Should you want to visit the Old Man don’t take the left fork above Goat’s Hawse but instead keep right along a good path all the way to the ridge just short of the Coniston Old Man’s summit. To rejoin the main mountain route retrace your steps but this time stay on the ridge path over Brim Fell before descending to Levers Hawse.

At Levers Hawse a good stony path climbs first to Great How Crags then to Swirl How, which has a large beehive cairn on its summit.

Swirl How's summit cairn

From Swirl How head west following the path that rounds the top of Broad Slack, with fine cliffs to the right. The path soon comes to the summit of Great Carrs, where you can look back to Swirl How and all the walkers on the Prison Band. The path descends to Little Carrs, then Hell Gill Pike. Below and left you can see cars creeping along the tortuous Wrynose Pass road.

To the right is the lonely Greenburn Reservoir, and the Greenburn or New Coniston copper mines. A storm in the winter of 1979 caused the rupture of the earth and stone dam but it’s still intact up to about six metres.

Mining on the Coniston Fells

The Banishead Quarry Pit beneath Coniston Old Man

The Coniston Fells have a great presence. The ice ages chiselled masterpieces in their crag faces and corries, but since Roman times these mountains have become rural factories – even the main valley leading into them is known as Coppermines Valley.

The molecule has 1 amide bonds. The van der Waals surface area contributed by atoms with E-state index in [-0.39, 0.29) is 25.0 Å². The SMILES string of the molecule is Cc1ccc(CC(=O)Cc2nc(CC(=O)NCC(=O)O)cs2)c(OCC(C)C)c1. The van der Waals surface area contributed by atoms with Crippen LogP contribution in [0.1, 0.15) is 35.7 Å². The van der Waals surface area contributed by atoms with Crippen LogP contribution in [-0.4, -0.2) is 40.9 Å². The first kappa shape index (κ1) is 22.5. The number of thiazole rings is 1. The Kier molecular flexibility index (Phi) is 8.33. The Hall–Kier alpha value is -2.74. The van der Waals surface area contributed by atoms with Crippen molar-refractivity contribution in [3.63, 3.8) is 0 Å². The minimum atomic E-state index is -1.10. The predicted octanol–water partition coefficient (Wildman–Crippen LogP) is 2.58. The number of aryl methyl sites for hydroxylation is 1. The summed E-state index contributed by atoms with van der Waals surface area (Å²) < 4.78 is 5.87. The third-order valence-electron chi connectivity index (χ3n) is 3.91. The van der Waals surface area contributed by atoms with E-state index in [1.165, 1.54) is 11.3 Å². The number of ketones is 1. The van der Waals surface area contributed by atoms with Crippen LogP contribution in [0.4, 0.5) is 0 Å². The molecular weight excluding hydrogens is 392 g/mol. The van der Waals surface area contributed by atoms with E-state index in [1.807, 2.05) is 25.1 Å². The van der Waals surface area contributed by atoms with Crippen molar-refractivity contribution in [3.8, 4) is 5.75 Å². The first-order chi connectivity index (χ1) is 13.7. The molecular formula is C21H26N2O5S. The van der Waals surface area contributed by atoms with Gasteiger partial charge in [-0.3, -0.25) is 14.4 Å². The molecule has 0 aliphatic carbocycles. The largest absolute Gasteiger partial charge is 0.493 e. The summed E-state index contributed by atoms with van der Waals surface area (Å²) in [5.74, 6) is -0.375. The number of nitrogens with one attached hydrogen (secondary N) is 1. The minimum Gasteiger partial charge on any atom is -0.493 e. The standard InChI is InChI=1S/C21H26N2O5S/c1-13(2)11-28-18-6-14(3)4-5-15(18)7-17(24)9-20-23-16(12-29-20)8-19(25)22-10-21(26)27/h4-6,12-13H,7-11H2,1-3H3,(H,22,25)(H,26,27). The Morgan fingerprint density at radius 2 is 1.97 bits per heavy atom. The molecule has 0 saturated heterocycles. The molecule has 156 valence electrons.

The Coniston slate mines have been worked intensively since the 13th century. The main locations are in the Coppermines area, Tilberthwaite and the Brossen/Bursting Stone area, south east of the Old Man. They were underground workings, with the exception of Low Brandy Crag, which was excavated into an opencast quarry in the 1980s by Burlington Stone. Today just two remain operational: Low Brandy Crag, which supplies blue slate and Brossen Stone, which supplies pale green slate.

Large-scale mining for copper began some 400 years ago, when Queen Elizabeth I sent in a team of German miners to work with hand tools on the veins that surfaced on rock outcrops. The hard rhyolite rock of the Borrowdale Volcanic group made the drilling difficult and slow. In the 1640s activity declined, partly due to the destruction of the Keswick smelting works during the Civil War. It increased for a short period in the middle of the 18th century, when the Macclesfield Mining Company took over. They built a water wheel for pumping and used gunpowder to ease further excavation to levels over 100m.